So, one thing we don’t often talk about is finding your spiritual path. I’ve touched on it before here, but I’d like to go a little more in depth now, if I can. It’s a tricky topic, filled with what ifs and UPG. It’s hard to give advice for something that pretty much just boils down to, “Well, you just sort of know when you’ve found it.” Generally, we just try a bunch of different things to see what works best. It’s honestly why I named my blog, “The Meandering Path.” Like any other pagan who’s been doing this for more than a couple years, my own path has meandered through quite a few different areas, and while I’m quite happy and settled in with Kemeticism at the moment, I know there’s a chance it may continue to meander further down the road.
But how do you know when you’re going in the right direction? It can be hard, although, personally, if it’s improving your life, I think you’re on the right path. Sometimes, though, it can be easier to tell when a particular direction is the wrong one. There are a lot of things that can be a red flag, although any one of them on its own might not mean anything. Indeed, a certain degree of struggle can be beneficial when learning about a new path. But some things I would say are signs that you might want to reconsider the direction you’re going include:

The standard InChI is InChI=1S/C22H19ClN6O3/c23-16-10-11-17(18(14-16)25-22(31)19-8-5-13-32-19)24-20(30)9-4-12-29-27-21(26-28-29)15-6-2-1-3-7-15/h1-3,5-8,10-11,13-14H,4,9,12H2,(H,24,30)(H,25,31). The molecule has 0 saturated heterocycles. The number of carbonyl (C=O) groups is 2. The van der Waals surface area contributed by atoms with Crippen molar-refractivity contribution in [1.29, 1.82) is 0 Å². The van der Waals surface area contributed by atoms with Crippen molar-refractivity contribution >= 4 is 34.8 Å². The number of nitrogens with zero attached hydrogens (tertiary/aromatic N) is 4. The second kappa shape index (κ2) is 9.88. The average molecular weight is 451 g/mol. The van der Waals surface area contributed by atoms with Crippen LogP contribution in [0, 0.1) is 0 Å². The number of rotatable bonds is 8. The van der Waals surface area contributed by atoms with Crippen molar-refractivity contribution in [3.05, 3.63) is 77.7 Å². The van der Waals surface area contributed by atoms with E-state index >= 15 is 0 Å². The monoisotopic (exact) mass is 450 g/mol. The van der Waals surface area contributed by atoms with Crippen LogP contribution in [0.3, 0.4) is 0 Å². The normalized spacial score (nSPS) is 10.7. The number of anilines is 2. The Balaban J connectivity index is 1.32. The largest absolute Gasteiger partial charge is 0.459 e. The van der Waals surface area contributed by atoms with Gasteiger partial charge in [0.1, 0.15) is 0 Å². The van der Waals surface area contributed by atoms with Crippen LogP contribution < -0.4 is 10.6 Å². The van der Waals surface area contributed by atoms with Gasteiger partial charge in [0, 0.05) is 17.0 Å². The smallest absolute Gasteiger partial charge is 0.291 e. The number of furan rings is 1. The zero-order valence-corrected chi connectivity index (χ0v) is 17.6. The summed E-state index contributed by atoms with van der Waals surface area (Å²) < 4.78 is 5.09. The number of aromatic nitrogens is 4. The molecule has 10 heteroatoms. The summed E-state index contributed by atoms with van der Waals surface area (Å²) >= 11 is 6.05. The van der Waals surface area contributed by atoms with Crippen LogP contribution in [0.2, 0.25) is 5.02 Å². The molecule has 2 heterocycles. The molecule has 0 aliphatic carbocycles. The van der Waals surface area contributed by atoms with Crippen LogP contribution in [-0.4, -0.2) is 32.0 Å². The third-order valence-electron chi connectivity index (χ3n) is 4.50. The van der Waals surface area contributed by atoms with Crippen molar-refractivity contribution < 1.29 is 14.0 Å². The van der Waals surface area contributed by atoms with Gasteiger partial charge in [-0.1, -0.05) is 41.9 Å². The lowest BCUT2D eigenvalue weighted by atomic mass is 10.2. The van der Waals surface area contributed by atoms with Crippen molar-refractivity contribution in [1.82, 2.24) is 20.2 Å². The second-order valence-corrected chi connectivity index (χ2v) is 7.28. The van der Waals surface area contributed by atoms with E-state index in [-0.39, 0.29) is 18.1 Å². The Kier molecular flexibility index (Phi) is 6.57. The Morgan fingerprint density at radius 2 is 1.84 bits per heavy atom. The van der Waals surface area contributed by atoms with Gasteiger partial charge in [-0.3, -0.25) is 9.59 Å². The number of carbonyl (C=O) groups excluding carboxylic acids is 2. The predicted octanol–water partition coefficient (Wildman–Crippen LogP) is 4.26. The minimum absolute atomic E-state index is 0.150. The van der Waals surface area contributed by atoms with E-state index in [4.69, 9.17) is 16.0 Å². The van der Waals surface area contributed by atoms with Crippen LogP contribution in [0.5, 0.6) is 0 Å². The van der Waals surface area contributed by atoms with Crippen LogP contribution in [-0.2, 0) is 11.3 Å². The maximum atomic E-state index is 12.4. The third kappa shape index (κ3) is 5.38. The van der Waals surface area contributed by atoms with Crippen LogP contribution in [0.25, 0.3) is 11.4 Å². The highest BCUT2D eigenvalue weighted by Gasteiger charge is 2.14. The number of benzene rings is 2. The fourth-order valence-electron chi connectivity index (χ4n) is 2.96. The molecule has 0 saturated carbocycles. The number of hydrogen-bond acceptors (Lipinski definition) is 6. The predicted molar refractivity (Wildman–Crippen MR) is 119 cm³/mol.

- Difficulty following the tenets/rules. Are there rules that make no sense to you? That are actively counter to what you feel you should be doing? Maybe this isn’t the right path. A good example might be if your path taught that women should stay in the home, but you’re a woman who very much enjoys her career. Alternatively, if you just can’t be bothered to follow what the path is teaching, it may also not be right. Your example for that would be if you were trying out a polytheistic path, but never bothered to do offerings, or resented having to do them.